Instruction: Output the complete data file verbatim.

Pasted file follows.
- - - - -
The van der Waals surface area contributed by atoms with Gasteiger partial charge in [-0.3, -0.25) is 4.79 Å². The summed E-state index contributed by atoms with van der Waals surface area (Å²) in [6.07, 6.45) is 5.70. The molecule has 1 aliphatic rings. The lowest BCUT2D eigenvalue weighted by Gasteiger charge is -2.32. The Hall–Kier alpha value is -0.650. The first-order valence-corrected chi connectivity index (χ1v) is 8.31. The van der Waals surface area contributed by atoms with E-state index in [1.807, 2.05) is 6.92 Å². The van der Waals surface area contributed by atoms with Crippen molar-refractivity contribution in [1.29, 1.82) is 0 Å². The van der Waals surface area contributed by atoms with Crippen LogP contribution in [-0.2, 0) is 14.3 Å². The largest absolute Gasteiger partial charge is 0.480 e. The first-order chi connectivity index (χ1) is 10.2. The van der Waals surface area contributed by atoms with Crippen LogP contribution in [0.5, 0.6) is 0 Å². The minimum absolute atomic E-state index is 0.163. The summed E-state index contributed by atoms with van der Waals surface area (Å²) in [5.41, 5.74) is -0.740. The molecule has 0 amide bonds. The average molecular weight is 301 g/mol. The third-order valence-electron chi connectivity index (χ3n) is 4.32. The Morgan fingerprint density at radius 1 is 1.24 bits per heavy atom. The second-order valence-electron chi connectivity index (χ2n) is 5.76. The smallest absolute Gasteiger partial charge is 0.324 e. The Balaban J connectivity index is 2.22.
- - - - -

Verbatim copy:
The van der Waals surface area contributed by atoms with Gasteiger partial charge in [-0.3, -0.25) is 4.79 Å². The summed E-state index contributed by atoms with van der Waals surface area (Å²) in [6.07, 6.45) is 5.70. The molecule has 1 aliphatic rings. The lowest BCUT2D eigenvalue weighted by Gasteiger charge is -2.32. The Hall–Kier alpha value is -0.650. The first-order valence-corrected chi connectivity index (χ1v) is 8.31. The van der Waals surface area contributed by atoms with E-state index in [1.807, 2.05) is 6.92 Å². The van der Waals surface area contributed by atoms with Crippen molar-refractivity contribution in [1.29, 1.82) is 0 Å². The van der Waals surface area contributed by atoms with Crippen LogP contribution in [-0.2, 0) is 14.3 Å². The largest absolute Gasteiger partial charge is 0.480 e. The first-order chi connectivity index (χ1) is 10.2. The van der Waals surface area contributed by atoms with Crippen LogP contribution in [0.5, 0.6) is 0 Å². The minimum absolute atomic E-state index is 0.163. The summed E-state index contributed by atoms with van der Waals surface area (Å²) in [5.41, 5.74) is -0.740. The molecule has 0 amide bonds. The average molecular weight is 301 g/mol. The third-order valence-electron chi connectivity index (χ3n) is 4.32. The Morgan fingerprint density at radius 1 is 1.24 bits per heavy atom. The second-order valence-electron chi connectivity index (χ2n) is 5.76. The smallest absolute Gasteiger partial charge is 0.324 e. The Balaban J connectivity index is 2.22.